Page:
As expected, the hundreds who paraded through the streets of Castries on Carnival Monday and Tuesday, some in a state of inebriated stupor, seemed to have had the time of their lives. But the national cultural expression that it is supposed to be carnival was, to my mind, far from spectacular – at least the two-day finale. The quality of fetes, however, and some of the events leading up to Carnival Monday and Tuesday as well as the music, overall surpassed that of previous years.
I watched from the sidelines on Carnival Monday, near the Castries waterfront as the bands passed by – a melee of beads, bras, panties and feathers. Save for the banners on the trucks, it was hard to tell the bands apart, impossible still to detect any sections.
On the second day I stayed home. Watching the parade on CHOICE TV two comments, both by visitors to the island, caught my attention. The first came from a radio DJ out of Barbados who described the carnival route from Choc to Castries as “the most scenic in the Caribbean.” “I’ve travelled to carnivals from Cayman to Trinidad and I can tell you there is nothing quite like this. What those responsible need to do is market the product and get more people in the bands and on the road,” he stated.
The second visitor who was interviewed expressed disappointment in not seeing the beauty of the mas as the bands passed by.
On the first comment I had not quite looked at the route through the eyes of the Barbadian but suddenly I did and I had to concur. It then dawned on me that the hundreds of visitors who had lined up on the Castries waterfront, some on yachts, were getting more than they had bargained for: not much by way of a street parade, or any thread of artistic expression running through the mas, but at least they had some scenery, some ambience. But is that enough?
Several years ago I spoke to at least two leaders of the so called party bands, about the possibility of ensuring their masqueraders remain in their sections from the top of the Vigie playing field down to the Castries market. That is usually the area where there is the greatest concentration of spectators and so that way they would be able to witness the beauty (or lack thereof) of the various bands. I have also suggested that if some of these bands want to “do their own thing”, they should not be judged and afforded part of the prizes which comes from the taxpayers’ purse.
Carnival is a spectator sport and revelers usually feed off spectators, many with zooming cameras. And while I also understand that band-leaders cannot control the actions of revelers, likewise they will not be able to control what is captured and posted for the world to see on the www. And so I have to question again why under-aged girls are allowed in some of the bands and consume alcohol while band leaders look the other way but then turn around and complain about what they deem are unsavoury carnival photos posted by photographers. But that’s for another story.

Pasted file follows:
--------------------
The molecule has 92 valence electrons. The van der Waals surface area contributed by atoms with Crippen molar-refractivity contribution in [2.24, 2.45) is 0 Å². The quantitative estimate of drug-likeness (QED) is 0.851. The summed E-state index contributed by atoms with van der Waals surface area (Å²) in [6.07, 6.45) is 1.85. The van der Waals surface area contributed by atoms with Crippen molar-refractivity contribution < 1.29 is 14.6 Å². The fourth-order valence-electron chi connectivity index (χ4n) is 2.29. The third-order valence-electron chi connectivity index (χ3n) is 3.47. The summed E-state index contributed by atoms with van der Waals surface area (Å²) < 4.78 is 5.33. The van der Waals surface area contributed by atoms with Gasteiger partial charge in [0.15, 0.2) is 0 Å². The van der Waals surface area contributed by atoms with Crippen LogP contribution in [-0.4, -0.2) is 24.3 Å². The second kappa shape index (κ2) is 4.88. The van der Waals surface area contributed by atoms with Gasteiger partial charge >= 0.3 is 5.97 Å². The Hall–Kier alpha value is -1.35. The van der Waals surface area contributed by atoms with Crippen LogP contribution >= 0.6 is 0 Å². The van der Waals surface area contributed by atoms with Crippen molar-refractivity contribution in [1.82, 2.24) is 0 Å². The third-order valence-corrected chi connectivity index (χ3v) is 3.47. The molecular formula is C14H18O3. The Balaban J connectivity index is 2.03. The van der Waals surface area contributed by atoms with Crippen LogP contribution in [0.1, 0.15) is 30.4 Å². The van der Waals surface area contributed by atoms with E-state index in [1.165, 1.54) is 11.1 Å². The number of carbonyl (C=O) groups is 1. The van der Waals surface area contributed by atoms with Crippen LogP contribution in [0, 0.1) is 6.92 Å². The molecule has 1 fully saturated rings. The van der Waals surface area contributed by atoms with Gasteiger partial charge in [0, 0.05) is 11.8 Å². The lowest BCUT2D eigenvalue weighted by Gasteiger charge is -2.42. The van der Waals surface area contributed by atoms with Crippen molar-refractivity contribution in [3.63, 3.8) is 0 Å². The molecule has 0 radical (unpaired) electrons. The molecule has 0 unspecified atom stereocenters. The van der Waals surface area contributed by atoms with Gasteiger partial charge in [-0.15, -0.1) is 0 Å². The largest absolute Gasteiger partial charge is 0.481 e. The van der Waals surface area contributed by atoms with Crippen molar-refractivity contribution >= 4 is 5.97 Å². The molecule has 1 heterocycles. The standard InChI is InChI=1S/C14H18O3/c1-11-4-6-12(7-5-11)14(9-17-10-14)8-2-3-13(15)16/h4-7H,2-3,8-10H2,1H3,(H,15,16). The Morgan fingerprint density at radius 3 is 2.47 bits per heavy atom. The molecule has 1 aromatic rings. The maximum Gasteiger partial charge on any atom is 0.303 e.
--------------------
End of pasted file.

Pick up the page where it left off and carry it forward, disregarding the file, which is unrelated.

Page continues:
The fact that most of the bands showcased the same style panty and bra meant that there was very little creativity on the road for carnival. The fact too that Augier’s Tribe of Twel, which reeked of Peter Minshall and with very few revelers, won band of the year spoke loud and clear to the lack of creativity. I have heard the hue and cry about how expensive it would be to return to mas camps and the making of local costumes. This is where the ministry of creative industries should step in and source annual funding for at least two bands whose mission it is to present a carnival street theatre that can be relished by both locals and visitors.
Two visiting French bands leading the parade Monday and Tuesday made for a carnival story with a great opening but a bad finish. Some of the bands with few revelers were overwhelmed by invaders, making it impossible to notice their own participants. As I have indicated before, I have no issues with the “party bands” which are, by and large, commercial entities with profit on their minds. But if this business of carnival is a national event funded by government then a wider canvas must be employed to paint a much bigger and better carnival. We must go back to the drawing board to redefine our product, define what it is we are selling and plant fresh seeds of this carnival so that it becomes rooted in something meaningful.
Oh, I almost forgot, the Barbadian DJ also lamented the fact that with so much good Saint Lucian music for carnival, he was hearing way too much “foreign” music on the road for carnival. Ah well, I guess something had to go with the imported costumes and borrowed themes, right?